By Nicolas Jozefczyk | Staff Writer
“Pit People” is a game where you enter the world as a blueberry farmer whose family gets crushed and then has to fight fat unicorns, pixies, and other mystical creatures to grow stronger to get revenge. A game with a weird plot, yes, but it has much more to offer. However, some may shy away from buying the game in its current state because it is in Early Access.
Early Access is a concept wherein the developer of a video game releases it in an unfinished state for sale. This can generate some early revenue needed to finish the project, as well as allowing players to be beta testers, giving the developer feedback on what he/she feels is good or bad in the game and what the developer could work on in future updates.
However, with all good things, there must be a negative. Early Access is infamous for games that will take a long time to develop or may never completely release. Games like “Rust,” which entered the system in 2013, and “Ark,” added in June of 2015, have seemingly become stuck in a state of perpetual development. These long time frames to complete a game and not knowing if the game will actually get completed leave a lot of consumers on edge.
I personally bought into “Pit People’s” Early Access because I saw gameplay of it on YouTube, and I do not regret it. The game seems to show more promise than other Early Access games, and makes me more inclined to believe that The Behemoth will finish it. Considering The Behemoth already made two complete games, I feel that it is more likely for them to finish “Pit People.”
The game is interesting to say the least. Developed and published by The Behemoth, the same people who made “Castle Crashers” and “BattleBlock Theater,” “Pit People” takes a different gameplay approach from their previous games by introducing a turn based combat system. The game still follows a similar art style to “Castle Crashers” and “BattleBlock Theater.”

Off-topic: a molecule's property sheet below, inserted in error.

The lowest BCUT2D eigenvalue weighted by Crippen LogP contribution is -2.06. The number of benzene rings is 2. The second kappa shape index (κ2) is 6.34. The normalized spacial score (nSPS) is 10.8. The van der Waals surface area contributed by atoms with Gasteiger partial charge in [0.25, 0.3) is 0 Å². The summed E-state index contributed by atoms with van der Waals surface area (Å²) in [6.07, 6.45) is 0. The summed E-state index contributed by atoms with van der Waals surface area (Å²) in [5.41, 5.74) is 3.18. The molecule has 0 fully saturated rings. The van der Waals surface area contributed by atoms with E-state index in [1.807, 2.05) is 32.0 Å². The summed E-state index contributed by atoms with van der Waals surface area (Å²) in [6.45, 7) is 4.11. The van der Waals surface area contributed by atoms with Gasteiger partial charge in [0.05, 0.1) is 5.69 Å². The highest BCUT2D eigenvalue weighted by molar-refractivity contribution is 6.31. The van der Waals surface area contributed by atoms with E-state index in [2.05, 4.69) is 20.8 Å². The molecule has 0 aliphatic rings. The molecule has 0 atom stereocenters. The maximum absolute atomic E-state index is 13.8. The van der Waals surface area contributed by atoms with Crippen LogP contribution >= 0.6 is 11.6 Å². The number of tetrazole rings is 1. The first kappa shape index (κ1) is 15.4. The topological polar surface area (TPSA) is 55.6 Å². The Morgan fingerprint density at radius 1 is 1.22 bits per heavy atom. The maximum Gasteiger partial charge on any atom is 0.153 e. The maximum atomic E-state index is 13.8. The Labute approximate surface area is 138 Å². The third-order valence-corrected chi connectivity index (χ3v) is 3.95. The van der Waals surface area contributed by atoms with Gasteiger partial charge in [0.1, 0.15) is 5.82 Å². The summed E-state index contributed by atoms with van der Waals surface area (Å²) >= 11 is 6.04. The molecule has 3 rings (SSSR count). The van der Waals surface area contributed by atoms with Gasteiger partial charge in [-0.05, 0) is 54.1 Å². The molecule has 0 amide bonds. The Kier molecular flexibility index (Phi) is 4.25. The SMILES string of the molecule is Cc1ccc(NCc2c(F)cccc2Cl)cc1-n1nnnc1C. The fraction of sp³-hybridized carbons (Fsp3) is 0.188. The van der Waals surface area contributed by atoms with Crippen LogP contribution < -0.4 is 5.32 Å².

Along with the art style that makes up the characters and world in the game, “Pit People” also follows previous games made by The Behemoth by having a non-conventional and very creative storyline. The game starts out with a cutscene in space that shows a big, mutant bear crashing into, Earth. This is “Pit People’s” inexplicable explanation for why the ground is in a hexagonal grid arrangement.
The grid, similar to the one in the “Civilization” franchise, is actually very important to the gameplay and mechanics of the game. In “Pit People,” the player controls different characters in order to defeat a horde of enemies. Each character has their own moveset and amount of spaces they can traverse. Some characters are melee, some are short-distance and others are long range. There are characters that can change how they fight based on weapon choice, but others are forced to be a specific way.
Fights are initiated in the game by running into other characters on the world map. In these fights the objective is plainly just to destroy the other team, unless there is a quest, which may add side objectives to the fight. Fights are turn based by taking control of each character in the player’s roster and moving the character to where the player deems fit. After the player goes, the enemy AI takes a turn. This cycle continues throughout the entire battle. As a fight commences, if only one enemy is left, the player can capture the enemy in a cage, which allows the player to expand his/her character roster. The player wins the battle by either defeating all of the enemies on the grid, or by defeating all but one enemy and capturing the last.
There is one downside in the fighting mechanics that can make things slightly more difficult. When one character is up against multiple enemies, the character decides which enemy to hit instead of the player. For example, if a character is next to two enemies, one that is a hit away from being destroyed and another with full health, the character may hit the one with full health instead of finishing off the weak enemy.
Another con to this game is the inventory management. Acquiring different items is fun because each is creative, but the changes are only cosmetic in each of the respective categories. For example, under the sword selections, a player might have different swords, but those swords each have the same stats, just with different looks. Also, the inventory management seems clunky and hard to navigate. I had to click a couple of times to figure out how to work the system.
Honestly, I feel like anyone that likes turn-based combat gameplay will enjoy this game. It feels fleshed out enough to be worth the $14.99 pricetag. It is easy to get over the mechanic issue and although the inventory management is annoying, it is not the main portion of the game. Overall, “Pit People” is a good game and is definitely worth your money and time.